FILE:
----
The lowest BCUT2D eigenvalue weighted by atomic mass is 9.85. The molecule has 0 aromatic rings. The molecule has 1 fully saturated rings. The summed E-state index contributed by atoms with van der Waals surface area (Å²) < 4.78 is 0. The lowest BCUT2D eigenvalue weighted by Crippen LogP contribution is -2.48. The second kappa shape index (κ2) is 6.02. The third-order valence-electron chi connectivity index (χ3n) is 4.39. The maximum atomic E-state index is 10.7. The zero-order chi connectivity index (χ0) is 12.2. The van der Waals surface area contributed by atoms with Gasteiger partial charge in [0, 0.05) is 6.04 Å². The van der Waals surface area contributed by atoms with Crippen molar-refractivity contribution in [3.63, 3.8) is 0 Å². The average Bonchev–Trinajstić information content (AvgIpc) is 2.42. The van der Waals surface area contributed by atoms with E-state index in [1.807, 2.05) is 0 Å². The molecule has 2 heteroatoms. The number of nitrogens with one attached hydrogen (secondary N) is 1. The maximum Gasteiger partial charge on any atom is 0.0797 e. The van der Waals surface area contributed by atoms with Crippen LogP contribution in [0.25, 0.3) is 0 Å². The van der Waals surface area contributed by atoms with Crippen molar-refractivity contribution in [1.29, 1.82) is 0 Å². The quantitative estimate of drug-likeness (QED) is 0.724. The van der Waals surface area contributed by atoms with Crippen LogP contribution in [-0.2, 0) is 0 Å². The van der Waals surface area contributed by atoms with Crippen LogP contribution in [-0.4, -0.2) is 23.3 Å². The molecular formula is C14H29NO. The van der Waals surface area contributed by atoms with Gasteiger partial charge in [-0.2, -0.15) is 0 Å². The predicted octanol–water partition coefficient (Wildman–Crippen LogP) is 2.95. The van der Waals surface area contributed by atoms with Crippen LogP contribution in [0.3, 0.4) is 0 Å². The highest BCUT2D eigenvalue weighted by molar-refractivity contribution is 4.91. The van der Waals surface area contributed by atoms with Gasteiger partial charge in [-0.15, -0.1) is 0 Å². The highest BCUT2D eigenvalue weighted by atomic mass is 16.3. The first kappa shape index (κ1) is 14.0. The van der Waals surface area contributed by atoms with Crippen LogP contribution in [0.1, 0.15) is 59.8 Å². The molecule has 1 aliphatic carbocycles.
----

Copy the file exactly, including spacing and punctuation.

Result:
The lowest BCUT2D eigenvalue weighted by atomic mass is 9.85. The molecule has 0 aromatic rings. The molecule has 1 fully saturated rings. The summed E-state index contributed by atoms with van der Waals surface area (Å²) < 4.78 is 0. The lowest BCUT2D eigenvalue weighted by Crippen LogP contribution is -2.48. The second kappa shape index (κ2) is 6.02. The third-order valence-electron chi connectivity index (χ3n) is 4.39. The maximum atomic E-state index is 10.7. The zero-order chi connectivity index (χ0) is 12.2. The van der Waals surface area contributed by atoms with Gasteiger partial charge in [0, 0.05) is 6.04 Å². The van der Waals surface area contributed by atoms with Crippen molar-refractivity contribution in [3.63, 3.8) is 0 Å². The average Bonchev–Trinajstić information content (AvgIpc) is 2.42. The van der Waals surface area contributed by atoms with E-state index in [1.807, 2.05) is 0 Å². The molecule has 2 heteroatoms. The number of nitrogens with one attached hydrogen (secondary N) is 1. The maximum Gasteiger partial charge on any atom is 0.0797 e. The van der Waals surface area contributed by atoms with Crippen LogP contribution in [0.25, 0.3) is 0 Å². The van der Waals surface area contributed by atoms with Crippen molar-refractivity contribution in [1.29, 1.82) is 0 Å². The quantitative estimate of drug-likeness (QED) is 0.724. The van der Waals surface area contributed by atoms with Crippen LogP contribution in [-0.2, 0) is 0 Å². The van der Waals surface area contributed by atoms with Crippen LogP contribution in [-0.4, -0.2) is 23.3 Å². The molecular formula is C14H29NO. The van der Waals surface area contributed by atoms with Gasteiger partial charge in [-0.2, -0.15) is 0 Å². The predicted octanol–water partition coefficient (Wildman–Crippen LogP) is 2.95. The van der Waals surface area contributed by atoms with Crippen LogP contribution in [0.3, 0.4) is 0 Å². The highest BCUT2D eigenvalue weighted by molar-refractivity contribution is 4.91. The van der Waals surface area contributed by atoms with Gasteiger partial charge in [-0.15, -0.1) is 0 Å². The highest BCUT2D eigenvalue weighted by atomic mass is 16.3. The first kappa shape index (κ1) is 14.0. The van der Waals surface area contributed by atoms with Crippen LogP contribution in [0.1, 0.15) is 59.8 Å². The molecule has 1 aliphatic carbocycles.